Doomsday Clock Ticks Ahead: Two Minutes to Midnight
The minute hand of the symbolic Doomsday Clock was moved forward by 30 seconds on January 25, bringing the time to just two minutes until “midnight”—the symbolic hour of global nuclear destruction.
This is the nearest the countdown has been to “doomsday” in 65 years.
“[T]he world is not only more dangerous now than it was a year ago; it is as threatening as it has been since World War ii,” wrote Lawrence M. Krauss and Robert Rosner, physicists with the Bulletin of the Atomic Scientists that runs the Doomsday Clock.
Created in 1947, the Doomsday Clock is a symbolic measurement of the likelihood that mankind will begin nuclear war, with midnight representing the zero hour—global destruction. The farthest from midnight the clock has ever stood was in 1991 when the Cold War era ended, and it was set at 17 minutes to midnight. The nearest to the zero hour it has ever been—before yesterday—was in 1953 when the clock sat at two minutes to midnight following the announcement that the United States and the Soviet Union had tested thermonuclear devices within less than a year of each other.
Now the clock is once again at 11:58, for only the second time in its 70-year history.
“The Doomsday Clock is as close to midnight today as it was in 1953, when Cold War fears perhaps reached their highest levels,” Krauss and Rosner wrote.
“To call the situation dire is to understate the danger—and its immediacy,” the Bulletin of Atomic Scientists ceo Rachel Bronson said on Thursday.
“The greatest risks last year arose in the nuclear realm,” the Bulletin said in its report about the latest time change.
The Bulletin said the primary nation that has intensified the nuclear threat was North Korea, whose weapons development saw “remarkable progress during 2017.” The acceleration of Pyongyang’s tests “reflects new resolve to acquire sophisticated nuclear weapons,” it said, adding that North Korea now “has or soon will have capabilities to match its verbal threats—specifically, a thermonuclear warhead and a ballistic missile that can carry it to the U.S. mainland.” Pyongyang’s nuclear progress increased “risks to North Korea itself, other countries in the region, and the United States,” the Bulletin said.
But North Korea was far from the only player to contribute to the heightened nuclear threat.
“The United States and Russia remained at odds, continuing military exercises along the borders of nato, undermining the Intermediate-Range Nuclear Forces Treaty (inf), upgrading their nuclear arsenals, and eschewing arms control negotiations,” the Bulletin said.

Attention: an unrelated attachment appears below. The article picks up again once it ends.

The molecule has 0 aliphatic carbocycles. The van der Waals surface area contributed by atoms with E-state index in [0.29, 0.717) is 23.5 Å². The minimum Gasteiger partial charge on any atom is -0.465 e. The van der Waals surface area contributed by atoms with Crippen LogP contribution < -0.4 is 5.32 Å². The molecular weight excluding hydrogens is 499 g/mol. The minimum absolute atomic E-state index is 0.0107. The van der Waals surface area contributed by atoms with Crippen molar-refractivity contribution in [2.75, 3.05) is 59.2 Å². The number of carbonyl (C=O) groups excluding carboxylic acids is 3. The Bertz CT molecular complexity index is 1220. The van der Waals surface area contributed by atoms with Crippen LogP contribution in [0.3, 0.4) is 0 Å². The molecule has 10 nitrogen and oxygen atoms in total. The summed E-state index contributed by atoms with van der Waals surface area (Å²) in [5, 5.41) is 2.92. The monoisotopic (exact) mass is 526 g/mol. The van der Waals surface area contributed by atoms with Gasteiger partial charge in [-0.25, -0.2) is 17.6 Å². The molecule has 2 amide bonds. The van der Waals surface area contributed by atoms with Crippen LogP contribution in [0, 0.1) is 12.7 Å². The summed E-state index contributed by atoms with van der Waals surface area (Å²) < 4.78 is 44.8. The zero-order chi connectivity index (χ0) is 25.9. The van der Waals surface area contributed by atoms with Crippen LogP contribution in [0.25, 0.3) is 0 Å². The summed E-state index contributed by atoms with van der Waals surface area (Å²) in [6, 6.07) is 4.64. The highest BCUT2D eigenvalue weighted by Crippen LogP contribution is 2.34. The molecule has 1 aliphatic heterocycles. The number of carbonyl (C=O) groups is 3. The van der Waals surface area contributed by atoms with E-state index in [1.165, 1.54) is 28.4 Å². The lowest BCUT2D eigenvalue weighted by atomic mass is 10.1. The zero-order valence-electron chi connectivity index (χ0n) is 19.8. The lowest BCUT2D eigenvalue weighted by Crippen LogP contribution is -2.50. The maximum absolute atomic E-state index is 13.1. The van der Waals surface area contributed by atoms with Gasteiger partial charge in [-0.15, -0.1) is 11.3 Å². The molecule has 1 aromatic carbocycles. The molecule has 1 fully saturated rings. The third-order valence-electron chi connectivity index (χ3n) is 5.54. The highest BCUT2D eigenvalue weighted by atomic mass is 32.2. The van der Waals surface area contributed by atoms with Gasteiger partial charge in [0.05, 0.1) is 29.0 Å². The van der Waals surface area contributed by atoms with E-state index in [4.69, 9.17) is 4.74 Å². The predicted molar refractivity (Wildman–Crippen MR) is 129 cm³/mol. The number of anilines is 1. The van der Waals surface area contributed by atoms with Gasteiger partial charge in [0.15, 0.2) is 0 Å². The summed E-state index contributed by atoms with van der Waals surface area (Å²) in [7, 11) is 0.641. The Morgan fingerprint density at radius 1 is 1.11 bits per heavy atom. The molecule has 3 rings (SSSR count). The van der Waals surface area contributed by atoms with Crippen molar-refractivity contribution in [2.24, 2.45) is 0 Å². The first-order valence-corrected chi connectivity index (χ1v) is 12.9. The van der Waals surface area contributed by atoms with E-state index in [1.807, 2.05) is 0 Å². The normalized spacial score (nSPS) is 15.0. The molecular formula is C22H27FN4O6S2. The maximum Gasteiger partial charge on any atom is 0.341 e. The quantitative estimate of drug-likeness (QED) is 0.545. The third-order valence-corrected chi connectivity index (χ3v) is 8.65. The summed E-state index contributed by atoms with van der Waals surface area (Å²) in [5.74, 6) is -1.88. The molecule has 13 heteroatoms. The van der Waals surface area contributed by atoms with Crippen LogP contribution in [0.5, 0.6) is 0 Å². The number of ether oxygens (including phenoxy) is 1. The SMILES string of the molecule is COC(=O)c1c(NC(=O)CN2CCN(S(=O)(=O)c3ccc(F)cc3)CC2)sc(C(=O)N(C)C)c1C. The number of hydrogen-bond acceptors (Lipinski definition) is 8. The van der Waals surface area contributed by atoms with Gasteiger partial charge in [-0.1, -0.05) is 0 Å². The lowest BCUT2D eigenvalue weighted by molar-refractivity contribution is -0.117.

The Bulletin also pointed to the Asia-Pacific region, where “tensions over the South China Sea have increased” and where “relations between the United States and China” have been “insufficient to reestablish a stable security situation.”
In South Asia, the Bulletin said risks increased due to Pakistan and India building “ever larger arsenals of nuclear weapons.”
The Bulletin also pointed to the Middle East, saying that Iran’s nuclear activities and “uncertainty about continued U.S. support for the landmark Iranian nuclear deal adds to a bleak overall picture.”
The Bulletin said that another reason for its move was “a breakdown in the international order.” The United States has increasingly “backed away from its long-standing leadership role in the world,” it wrote. “Neither allies nor adversaries have been able to reliably predict U.S. actions,” it said, which adds to geopolitical tensions.
Back in 2002, when the Doomsday Clock was set forward from nine to seven minutes to midnight, Trumpet editor in chief Gerald Flurry wrote about the deep significance of the move—and the lack of attention the news received: “The world should have jolted out of sleep at the news,” he wrote. “Headlines should have splashed across all the media. But no real alarm was sounded. The majority of the news media dismissed it. And many still slumber on as the world heads toward self-destruction.”
Mr. Flurry said the reason the move was so significant is because of what Bible prophecy says about a nuclear World War iii:
Nearly 2,000 years ago, Jesus Christ prophesied about this global state of affairs. Yet with His warning, He gave us great hope. “For then shall be great tribulation, such as was not since the beginning of the world to this time, no, nor ever shall be. And except those days should be shortened, there should no flesh be saved [Moffatt: saved alive]: but for the elect’s sake those days shall be shortened” (Matthew 24:21-22). Jesus Christ was talking about a time when the annihilation of all human life would be possible. This has everything to do with the Doomsday Clock. Yet how many theologians discuss these two verses?
Mr. Flurry explained that, though the setting of the Doomsday Clock forward pointed to dark times in the near term, it also indicated that the most hope-filled event in mankind’s history is very near:
Still, seven minutes to nuclear annihilation really means seven minutes to the greatest possible news you could ever hear: It is all a sign that Jesus Christ is about to return to Earth—to stop mankind from destroying himself—and show the world how to have peace, happiness and joy.
Now, those seven minutes on the symbolic Doomsday Clock are down to just two.
To understand more about how near humankind is to an unprecedentedly devastating nuclear war, and why Christ will intervene in the conflict before it extinguishes all human life, read Mr. Flurry’s booklet Nuclear Armageddon Is ‘At the Door.’